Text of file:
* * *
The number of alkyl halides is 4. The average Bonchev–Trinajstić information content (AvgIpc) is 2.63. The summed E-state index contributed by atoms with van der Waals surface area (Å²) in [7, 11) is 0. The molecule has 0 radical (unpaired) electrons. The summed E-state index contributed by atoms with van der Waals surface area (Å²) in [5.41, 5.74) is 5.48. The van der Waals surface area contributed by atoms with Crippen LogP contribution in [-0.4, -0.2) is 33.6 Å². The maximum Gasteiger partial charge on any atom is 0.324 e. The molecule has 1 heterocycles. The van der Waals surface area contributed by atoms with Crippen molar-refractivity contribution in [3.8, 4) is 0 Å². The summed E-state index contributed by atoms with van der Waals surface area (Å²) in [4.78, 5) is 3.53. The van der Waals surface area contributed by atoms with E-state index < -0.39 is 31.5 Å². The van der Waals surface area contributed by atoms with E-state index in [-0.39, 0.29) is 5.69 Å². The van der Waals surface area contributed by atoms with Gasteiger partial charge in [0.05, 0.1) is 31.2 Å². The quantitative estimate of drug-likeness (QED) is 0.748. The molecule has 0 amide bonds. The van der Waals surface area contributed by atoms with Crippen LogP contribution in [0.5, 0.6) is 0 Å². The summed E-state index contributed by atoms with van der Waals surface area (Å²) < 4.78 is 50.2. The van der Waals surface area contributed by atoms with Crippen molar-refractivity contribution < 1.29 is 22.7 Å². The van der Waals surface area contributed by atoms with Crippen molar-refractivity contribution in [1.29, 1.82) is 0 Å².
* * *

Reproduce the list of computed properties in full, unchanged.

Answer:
The number of alkyl halides is 4. The average Bonchev–Trinajstić information content (AvgIpc) is 2.63. The summed E-state index contributed by atoms with van der Waals surface area (Å²) in [7, 11) is 0. The molecule has 0 radical (unpaired) electrons. The summed E-state index contributed by atoms with van der Waals surface area (Å²) in [5.41, 5.74) is 5.48. The van der Waals surface area contributed by atoms with Crippen LogP contribution in [-0.4, -0.2) is 33.6 Å². The maximum Gasteiger partial charge on any atom is 0.324 e. The molecule has 1 heterocycles. The van der Waals surface area contributed by atoms with Crippen molar-refractivity contribution in [3.8, 4) is 0 Å². The summed E-state index contributed by atoms with van der Waals surface area (Å²) in [4.78, 5) is 3.53. The van der Waals surface area contributed by atoms with E-state index < -0.39 is 31.5 Å². The van der Waals surface area contributed by atoms with E-state index in [-0.39, 0.29) is 5.69 Å². The van der Waals surface area contributed by atoms with Gasteiger partial charge in [0.05, 0.1) is 31.2 Å². The quantitative estimate of drug-likeness (QED) is 0.748. The molecule has 0 amide bonds. The van der Waals surface area contributed by atoms with Crippen LogP contribution in [0.5, 0.6) is 0 Å². The summed E-state index contributed by atoms with van der Waals surface area (Å²) < 4.78 is 50.2. The van der Waals surface area contributed by atoms with Crippen molar-refractivity contribution < 1.29 is 22.7 Å². The van der Waals surface area contributed by atoms with Crippen molar-refractivity contribution in [1.29, 1.82) is 0 Å².